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Chris Hondros and Tim Hetherington - Thank you

© EPA/Getty Images

© Matt Stuart

Yesterdays news that photojournalists Chris Hondros and Tim Hetherington were killed while covering the conflict in Libya was devastating.  This story is receiving exceptional media coverage thanks in part to Hetherington’s Oscar nominated film Restrepo, which the public would recognize more so than his outstanding body of work prior to the film’s recent success. This news disturbs me on many levels. Two incredibly talented, caring and smart men died while doing a job that they loved and cared deeply about doing justice for. I can’t confirm this but my gut tells me that to the public, war photographers are all about being part of the action. Sure, they recognize the dangers that these photographers take and are often taken aback by the images they capture but rarely do they get to understand a deeper reasoning behind what the photographers are doing. The many photojournalists I have met are all deeply humanitarian. The care they have for their subjects is matched in greatness only by the care in which they do that subject justice through their photography. To hear Tim speak about why he made his book Infidel brings the insanity of war that much closer to those of us who are not as brave as the soldiers or journalists fighting and covering these wars. Both Tim and Chris were exceptionally talented people who captured not only powerful images but also created beautiful and haunting stories that reflected the true nature of us. This is humanity.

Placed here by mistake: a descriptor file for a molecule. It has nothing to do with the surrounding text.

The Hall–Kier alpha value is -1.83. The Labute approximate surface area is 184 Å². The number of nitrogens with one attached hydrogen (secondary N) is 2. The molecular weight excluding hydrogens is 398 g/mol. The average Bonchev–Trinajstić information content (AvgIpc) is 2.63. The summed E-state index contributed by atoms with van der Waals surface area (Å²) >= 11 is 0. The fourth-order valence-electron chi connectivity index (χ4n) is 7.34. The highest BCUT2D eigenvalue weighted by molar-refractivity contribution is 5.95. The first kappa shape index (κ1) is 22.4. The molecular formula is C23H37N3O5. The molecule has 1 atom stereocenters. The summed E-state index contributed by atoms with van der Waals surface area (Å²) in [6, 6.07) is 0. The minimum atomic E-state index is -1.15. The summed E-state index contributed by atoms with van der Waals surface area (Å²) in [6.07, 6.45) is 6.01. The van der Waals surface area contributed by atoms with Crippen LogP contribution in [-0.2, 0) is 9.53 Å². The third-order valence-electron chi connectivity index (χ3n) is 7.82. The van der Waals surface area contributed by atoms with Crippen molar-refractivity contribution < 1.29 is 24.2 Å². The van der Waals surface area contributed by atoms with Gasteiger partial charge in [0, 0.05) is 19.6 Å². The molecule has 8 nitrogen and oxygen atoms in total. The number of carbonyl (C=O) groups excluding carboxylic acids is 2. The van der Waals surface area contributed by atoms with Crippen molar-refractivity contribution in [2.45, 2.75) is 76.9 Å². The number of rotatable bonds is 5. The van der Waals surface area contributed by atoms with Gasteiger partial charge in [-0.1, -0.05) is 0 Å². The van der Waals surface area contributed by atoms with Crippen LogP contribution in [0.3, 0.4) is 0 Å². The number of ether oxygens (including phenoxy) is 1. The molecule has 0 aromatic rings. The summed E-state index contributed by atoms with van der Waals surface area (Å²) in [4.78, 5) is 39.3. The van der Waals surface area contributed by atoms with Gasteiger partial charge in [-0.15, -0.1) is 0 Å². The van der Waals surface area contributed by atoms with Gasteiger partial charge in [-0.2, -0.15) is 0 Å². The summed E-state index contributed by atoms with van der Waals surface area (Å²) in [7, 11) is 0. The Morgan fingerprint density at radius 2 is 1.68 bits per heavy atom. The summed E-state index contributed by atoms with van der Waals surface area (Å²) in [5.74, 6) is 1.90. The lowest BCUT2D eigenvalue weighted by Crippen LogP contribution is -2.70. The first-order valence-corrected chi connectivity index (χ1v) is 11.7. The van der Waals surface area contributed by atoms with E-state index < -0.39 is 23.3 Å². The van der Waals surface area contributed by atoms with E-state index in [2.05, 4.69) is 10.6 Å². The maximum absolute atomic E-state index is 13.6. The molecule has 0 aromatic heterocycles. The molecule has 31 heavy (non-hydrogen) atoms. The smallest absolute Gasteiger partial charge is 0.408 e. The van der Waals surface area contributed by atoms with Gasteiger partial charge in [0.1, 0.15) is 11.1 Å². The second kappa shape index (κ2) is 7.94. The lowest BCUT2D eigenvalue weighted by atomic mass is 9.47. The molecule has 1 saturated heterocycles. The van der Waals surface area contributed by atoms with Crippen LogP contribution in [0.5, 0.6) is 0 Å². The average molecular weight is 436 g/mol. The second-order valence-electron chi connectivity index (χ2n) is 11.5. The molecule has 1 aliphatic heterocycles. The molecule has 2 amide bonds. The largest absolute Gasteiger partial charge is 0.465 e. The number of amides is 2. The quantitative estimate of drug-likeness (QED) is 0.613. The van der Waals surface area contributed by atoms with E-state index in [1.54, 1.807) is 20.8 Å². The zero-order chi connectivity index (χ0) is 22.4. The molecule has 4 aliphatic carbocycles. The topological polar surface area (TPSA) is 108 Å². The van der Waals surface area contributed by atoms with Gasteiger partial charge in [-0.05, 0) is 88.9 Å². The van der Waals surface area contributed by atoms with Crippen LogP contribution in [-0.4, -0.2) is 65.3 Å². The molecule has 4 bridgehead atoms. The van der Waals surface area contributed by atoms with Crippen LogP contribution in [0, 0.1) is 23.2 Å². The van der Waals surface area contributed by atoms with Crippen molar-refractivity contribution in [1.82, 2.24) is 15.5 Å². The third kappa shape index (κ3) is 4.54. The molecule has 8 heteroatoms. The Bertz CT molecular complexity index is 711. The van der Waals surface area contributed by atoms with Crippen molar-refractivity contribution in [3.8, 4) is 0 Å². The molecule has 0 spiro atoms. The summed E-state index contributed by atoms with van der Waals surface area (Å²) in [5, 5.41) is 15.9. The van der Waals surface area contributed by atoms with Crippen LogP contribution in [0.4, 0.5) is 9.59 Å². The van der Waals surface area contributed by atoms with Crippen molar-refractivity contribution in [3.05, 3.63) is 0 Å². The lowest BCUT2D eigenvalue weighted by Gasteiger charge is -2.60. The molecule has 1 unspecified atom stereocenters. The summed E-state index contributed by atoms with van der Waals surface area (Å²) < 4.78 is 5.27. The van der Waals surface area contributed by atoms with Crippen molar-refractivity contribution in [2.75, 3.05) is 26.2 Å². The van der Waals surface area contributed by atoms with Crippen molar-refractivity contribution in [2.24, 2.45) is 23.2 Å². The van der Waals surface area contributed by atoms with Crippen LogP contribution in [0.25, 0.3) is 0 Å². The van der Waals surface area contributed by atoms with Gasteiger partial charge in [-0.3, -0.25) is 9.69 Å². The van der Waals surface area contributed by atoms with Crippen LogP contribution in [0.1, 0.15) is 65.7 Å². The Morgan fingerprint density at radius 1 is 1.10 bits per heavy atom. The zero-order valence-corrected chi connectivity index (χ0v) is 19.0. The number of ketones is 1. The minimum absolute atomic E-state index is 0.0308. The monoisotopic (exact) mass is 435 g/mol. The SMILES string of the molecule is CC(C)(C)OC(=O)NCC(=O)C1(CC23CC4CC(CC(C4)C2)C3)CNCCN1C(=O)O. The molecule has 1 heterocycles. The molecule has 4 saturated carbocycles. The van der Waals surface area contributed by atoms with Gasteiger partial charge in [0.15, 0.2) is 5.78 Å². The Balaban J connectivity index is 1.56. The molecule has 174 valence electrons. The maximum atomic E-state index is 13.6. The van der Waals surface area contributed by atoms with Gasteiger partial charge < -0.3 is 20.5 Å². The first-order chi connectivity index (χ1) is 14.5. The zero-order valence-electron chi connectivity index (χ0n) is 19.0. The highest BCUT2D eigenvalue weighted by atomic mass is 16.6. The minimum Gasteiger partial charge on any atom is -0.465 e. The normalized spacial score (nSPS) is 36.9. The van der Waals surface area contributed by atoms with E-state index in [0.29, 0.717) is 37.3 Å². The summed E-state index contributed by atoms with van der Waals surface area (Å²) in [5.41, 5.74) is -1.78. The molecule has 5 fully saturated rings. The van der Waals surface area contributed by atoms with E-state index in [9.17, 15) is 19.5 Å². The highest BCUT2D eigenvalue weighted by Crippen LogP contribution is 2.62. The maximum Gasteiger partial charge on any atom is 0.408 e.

© Chris Hondros

Diary (2010) from Tim Hetherington on Vimeo.


I can’t recall the last time I saw a story in a Canadian publication that was more than just daily fodder for the media’s desire to show the here and now of war. If they care so much about these journalists then why isn’t the public seeing more of their images? Where are these stories that people are dying trying to cover? And I guess this is where some of my frustration lies. The public should not just have known Tim Hetherington because of his movie. Yes, it was great (and I urge all who have not seen it to do so) but the public should have known Tim Hetherington AND Chris Hondros for the stories they should have been seeing. (as an aside CBC this morning didn’t even mention Chris’ name until their long winded bit about Restrepo)  Publishers and editors alike should be doing more to allow the public to see this work. Money should be being invested in these types of stories over the fluff that the public is currently being force fed. 

To date this year 16 journalists have been killed in the line of duty. Let’s start to do them justice by allowing the public to see more of what they are dying for. 

Names of Journalists killed in 2011 so far.

Chris Hondros, Freelance - April 20, 2011, in Misurata, Libya

Tim Hetherington, Freelance -  April 20, 2011, in Misurata, Libya

Karim Fakhrawi, Al-Wasat - April 12, 2011, in Manama, Bahrain

Zakariya Rashid Hassan al-Ashiri, Al-Dair - April 9, 2011, in Al-Dair, Bahrain

Sabah al-Bazi, Al-Arabiya - March 29, 2011, in Tikrit, Iraq

Muammar Khadir Abdelwahad, Al-Ayn - March 29, 2011, in Tikrit, Iraq

Luis Emanuel Ruiz Carrillo, La Prensa - March 25, 2011, in Monterrey, Mexico

Mohammed al-Nabbous, Libya Al-Hurra TV - March 19, 2011, in Benghazi, Libya

Jamal al-Sharaabi, Al-Masdar - March 18, 2011, in Sana’a, Yemen

Ali Hassan al-Jaber, Al-Jazeera - March 13, 2011, in an area near Benghazi, Libya

Mohamed al-Hamdani, Al-Itijah - February 24, 2011, in Ramadi, Iraq

Ahmad Mohamed Mahmoud, Al-Ta'awun - February 4, 2011, in Cairo, Egypt

 Le Hoang Hung, Nguoi Lao Dong - January 30, 2011, in Tan An, Vietnam

Gerardo Ortega, DWAR - January 24, 2011, in Puerto Princesa City, Philippines

Lucas Mebrouk Dolega, European Pressphoto Agency - January 17, 2011, in Tunis, Tunisia

Wali Khan Babar, Geo TV - January 13, 2011, in Karachi, Pakistan

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